Thursday, January 19, 2006

The Lords defend freedom of speech

A key part of Tony Blair's draconian anti-terrorism legislation was a clause barring the "encouragement" or "glorification" of terrorism. This being the UK, it was naturally written rather broadly, so that anyone who said that, in some circumstances, violent action against any government could be morally justified, or who praised or expressed approval of such action in the past (no matter how distant, and no matter how oppressive the government) would be liable to up to seven years imprisonment. The clause would have made it a crime to praise or support (among other things) the students of Tiananmen, the Prague Spring, the 1956 Hungarian Revolt, the massacred protestors of Andijan, the American Revolution, the UK's own "Glorious Revolution", and even the overthrow of Saddam Hussein (a kind of "premature anti-Ba'athism). In practice, the requirement for the Attorney-General to consent to prosecution meant that the law would be used only to target those whose expressed opinions or supported causes the government of the day did not like.

By criminalising such a broad range of expression, including mere abstract advocacy and historical argument, the clause would have been a gross attack on freedom of speech. Fortunately, it is no longer with us. The House of Lords - who once again seem to be the UK's last defenders of freedom - have voted overwhelmingly to dump it, setting up a showdown with the Commons. By constitutional convention, the Lords do not veto legislation from the government's election manifesto - and banning "glorification" was part of New Labour's 2005 election platform. But this is a case where the government is trying to abridge a fundamental freedom, and some of the peers seem to feel strongly enough about it to want to force the issue. That would most likely result in the Parliament Act being invoked, meaning that the bill would simply be delayed by one year and then become law - but that would require the government to restore the clause and then pass the bill in two separate sessions of Parliament over the course of a year, all of which requires a Parliamentary majority. Given that the "glorification" clause only passed the Commons by the skin of its teeth, that's not guaranteed, and a strong show of opposition from the Lords could sink it entirely.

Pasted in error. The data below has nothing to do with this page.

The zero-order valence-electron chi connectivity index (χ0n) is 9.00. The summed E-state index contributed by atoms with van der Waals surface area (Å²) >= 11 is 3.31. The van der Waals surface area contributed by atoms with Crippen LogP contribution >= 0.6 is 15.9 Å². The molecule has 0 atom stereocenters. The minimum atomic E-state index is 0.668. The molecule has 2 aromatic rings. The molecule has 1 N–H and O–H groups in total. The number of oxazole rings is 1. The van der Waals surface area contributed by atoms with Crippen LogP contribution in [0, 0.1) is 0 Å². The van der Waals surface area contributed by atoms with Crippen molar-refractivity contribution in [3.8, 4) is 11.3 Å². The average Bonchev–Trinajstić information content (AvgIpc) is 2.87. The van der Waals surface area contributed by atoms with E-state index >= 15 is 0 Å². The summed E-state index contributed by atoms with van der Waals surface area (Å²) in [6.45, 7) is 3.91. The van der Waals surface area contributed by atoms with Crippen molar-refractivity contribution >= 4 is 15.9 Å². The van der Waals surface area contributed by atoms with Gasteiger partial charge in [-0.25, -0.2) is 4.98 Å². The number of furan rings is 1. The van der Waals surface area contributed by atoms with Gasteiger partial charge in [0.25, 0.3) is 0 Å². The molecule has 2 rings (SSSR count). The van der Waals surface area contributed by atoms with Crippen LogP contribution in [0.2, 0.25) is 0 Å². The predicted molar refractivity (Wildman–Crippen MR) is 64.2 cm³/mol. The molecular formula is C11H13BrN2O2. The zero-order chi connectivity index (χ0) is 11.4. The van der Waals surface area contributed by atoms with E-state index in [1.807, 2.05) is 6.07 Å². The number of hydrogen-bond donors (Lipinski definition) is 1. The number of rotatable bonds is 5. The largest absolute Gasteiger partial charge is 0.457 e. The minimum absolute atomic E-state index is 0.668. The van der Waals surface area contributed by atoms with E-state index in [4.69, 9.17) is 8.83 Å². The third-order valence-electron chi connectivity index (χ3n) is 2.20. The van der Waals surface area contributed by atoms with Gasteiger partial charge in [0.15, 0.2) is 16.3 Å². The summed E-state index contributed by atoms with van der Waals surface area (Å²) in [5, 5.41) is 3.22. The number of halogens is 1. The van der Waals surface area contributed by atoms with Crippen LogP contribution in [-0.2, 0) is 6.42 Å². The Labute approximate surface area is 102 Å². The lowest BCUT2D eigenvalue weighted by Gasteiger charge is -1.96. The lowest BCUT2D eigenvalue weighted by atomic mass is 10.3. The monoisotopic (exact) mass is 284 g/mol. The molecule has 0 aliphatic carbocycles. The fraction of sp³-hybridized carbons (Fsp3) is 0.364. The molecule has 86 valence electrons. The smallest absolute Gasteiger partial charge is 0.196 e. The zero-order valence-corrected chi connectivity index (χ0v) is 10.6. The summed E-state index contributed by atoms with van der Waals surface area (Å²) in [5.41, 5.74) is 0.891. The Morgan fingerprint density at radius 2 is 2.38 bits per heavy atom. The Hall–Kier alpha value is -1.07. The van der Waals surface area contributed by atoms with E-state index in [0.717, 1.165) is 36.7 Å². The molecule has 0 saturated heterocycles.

To force a measure through with the Parliament Act takes two years, I believe.

Posted by Rich : 1/19/2006 10:21:00 AM

I'm wrong - it's one year and two sessions. If timed right, a bill can be passed 13 months after it gets its second reading in the Commons.

Posted by Rich : 1/19/2006 11:44:00 AM

Ironic really - the struggles that people went through to limit the ability of the House of Lords to prevent govt action, on the basis we didn't want reactionary, anti-democratic forces to be blocking the work of the people's elected representatives. Now it would be kind of handy if we hadn't done such a good job...

Posted by Psycho Milt : 1/19/2006 06:05:00 PM